Monday, June 15, 2009
In Theaters: Drag Me To Hell
These days it’s considered a bad sign when a horror film is released with a PG-13 rating; the assumption is not that the filmmakers have decided to be classy and restrained, but that they’re saving all the blood and gore for the DVD and gifting theatrical audiences with watered-down teenybopper fare. So it’s nice to see Sam Raimi not only return to the genre that kicked off his career, but do so with a fun shocker like DRAG ME TO HELL, which milks the- heck out of its rating, and is never anything less than over the top and insane. It’s nowhere near the schlocky heights of the Evil Dead films, but it’s an unpretentious and fun picture; audiences may not get that it’s supposed to be more than a little cheesy and silly, but, well, I just told you so it’s not like you have an excuse.
The film revolves around a particularly nasty gypsy curse, in which the victim, in possession of a hexed object, is carried off body and soul to the Underworld by a horrific demon called a lamia, after three days of psychological torture. Christine Brown (Alison Lohman), an aspiring bank loan office, runs afoul of this curse when she denies an extension to an old gypsy woman (Lorna Raver) who makes a bit of a scene begging not to have her house taken away. One switch of a button later, and Christine is being set upon by shadows, visions of demons, flies, and various and sundry scary stuff. She’s doomed unless a local fortune teller (Dileep Rao) and her skeptical fiance (Justin “Giving Mac Users a Bad Image” Long) can help find a way to break the curse before her three days are up.
So, a simple plot, on which is hung a series of scare sequences that frequently switch off between frightening and funny. I don’t think the people in the theater when I saw this movie entirely got this; Universal promoted this as a straight horror film, and for a while it plays like one, but that’s never really been Raimi’s bag. There’s a lot of deliberate exaggeration, both in the shock sequences and in the everyday scenes; I suspect Sam and Ivan Raimi are drawing heavily on EC Comics and its gruesome, heavy-handed, but strangely sardonic morality plays. It’s a style that takes some getting used to, mainly because it hasn’t been dragged out in a while.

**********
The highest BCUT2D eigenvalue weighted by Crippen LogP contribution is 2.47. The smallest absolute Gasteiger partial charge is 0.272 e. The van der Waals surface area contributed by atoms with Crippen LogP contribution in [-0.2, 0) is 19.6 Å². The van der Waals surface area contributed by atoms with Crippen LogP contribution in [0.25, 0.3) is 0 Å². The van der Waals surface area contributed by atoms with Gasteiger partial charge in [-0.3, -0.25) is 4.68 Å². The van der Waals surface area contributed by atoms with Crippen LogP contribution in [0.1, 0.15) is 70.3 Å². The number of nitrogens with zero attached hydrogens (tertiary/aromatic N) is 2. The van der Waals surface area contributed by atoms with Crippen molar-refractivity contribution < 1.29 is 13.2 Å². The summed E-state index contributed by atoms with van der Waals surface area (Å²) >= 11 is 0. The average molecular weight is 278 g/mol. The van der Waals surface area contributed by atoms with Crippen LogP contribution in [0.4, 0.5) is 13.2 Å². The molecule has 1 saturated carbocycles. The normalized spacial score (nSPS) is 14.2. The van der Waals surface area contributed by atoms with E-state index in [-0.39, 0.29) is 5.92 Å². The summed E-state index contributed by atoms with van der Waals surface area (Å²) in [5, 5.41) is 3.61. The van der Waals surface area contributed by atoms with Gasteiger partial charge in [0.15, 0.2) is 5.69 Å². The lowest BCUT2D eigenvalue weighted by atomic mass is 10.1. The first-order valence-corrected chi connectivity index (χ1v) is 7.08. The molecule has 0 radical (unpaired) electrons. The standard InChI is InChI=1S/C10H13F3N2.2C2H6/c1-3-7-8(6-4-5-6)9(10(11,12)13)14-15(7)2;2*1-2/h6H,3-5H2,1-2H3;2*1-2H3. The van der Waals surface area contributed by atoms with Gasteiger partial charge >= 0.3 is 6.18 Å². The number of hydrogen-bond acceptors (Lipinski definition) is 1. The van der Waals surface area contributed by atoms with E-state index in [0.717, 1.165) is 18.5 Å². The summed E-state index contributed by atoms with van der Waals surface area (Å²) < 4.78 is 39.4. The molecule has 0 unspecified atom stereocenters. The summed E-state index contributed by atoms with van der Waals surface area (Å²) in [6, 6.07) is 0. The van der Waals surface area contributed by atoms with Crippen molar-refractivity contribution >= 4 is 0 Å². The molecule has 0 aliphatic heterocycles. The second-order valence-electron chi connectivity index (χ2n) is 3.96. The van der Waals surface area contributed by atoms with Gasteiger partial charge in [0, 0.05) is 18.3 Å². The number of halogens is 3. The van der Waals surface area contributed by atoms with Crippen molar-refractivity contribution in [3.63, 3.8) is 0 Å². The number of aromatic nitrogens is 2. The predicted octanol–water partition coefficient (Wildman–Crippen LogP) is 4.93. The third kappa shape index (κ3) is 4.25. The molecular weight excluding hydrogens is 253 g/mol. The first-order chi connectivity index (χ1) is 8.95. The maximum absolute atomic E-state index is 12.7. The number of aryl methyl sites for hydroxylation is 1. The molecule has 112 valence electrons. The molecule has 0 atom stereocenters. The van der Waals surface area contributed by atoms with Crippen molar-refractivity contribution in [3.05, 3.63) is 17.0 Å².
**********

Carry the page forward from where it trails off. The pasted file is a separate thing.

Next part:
The difference between horror and comedy seems to boil down to how much we are driven to identify with the protagonist, and it’s here that the film pulls off an unusual balancing act. Christine is no innocent; she does a bad thing, and later is motivated more by self interest than by repentance. However, her situation is sympathetic, we understand how she came to make her decision, and on top of everything the curse just seems like excessive punishment, especially when we first see it employed on a young boy whose great sin was to snatch a necklace. I’ve seen a couple of complaints about how gypsies are portrayed in this film, and this does seem to paint them as almost, well, dickish, and the sheer awfulness of what’s happening does tend to put us on the main character’s side.
Of course, it helps that the main character is a sweet-looking young woman, and I have to give Lohman a lot of credit; the film puts her through the wringer in an almost Bruce Campbellian fashion, and she comports herself well. That she never fully loses our sympathy even after some ugly behavior gives the picture some genuine suspense. None of the performances are anything less than broad, but of course that’s the point.
Now, I’m not entirely sure about the ending of this picture; on one level, it’s as sensible a direction as any for the story to go, but it’s pretty telegraphed and frankly reminiscent of, well, every other horror movie of the past few years. It’s a trick that was edgy sometime around the late Sixties, but that edge has been dulled and I honestly wonder just how shocking it would really be if horror movies started doing the exact opposite. But again, I can see why they went that way this time around, so it’s not really a flaw.
(Hence ends my entry for the 2009 Vaguest Paragraph competition. I’ve got a good feeling about this year.)
I gave SPIDER-MAN 3 a good grade and remember well that I enjoyed it, though I honestly haven’t seen it since, so honestly I can’t say whether or not this is a return to form for Raimi. But it’s a nice project to see from him, a film that sets its own terms and succeeds on them even if it’s nothing close to what audiences expect. You’ve got about five days before this one disappears from theaters completely, so hop to it.
Written by Sam Raimi and Ivan Raimi
Directed by Sam Raimi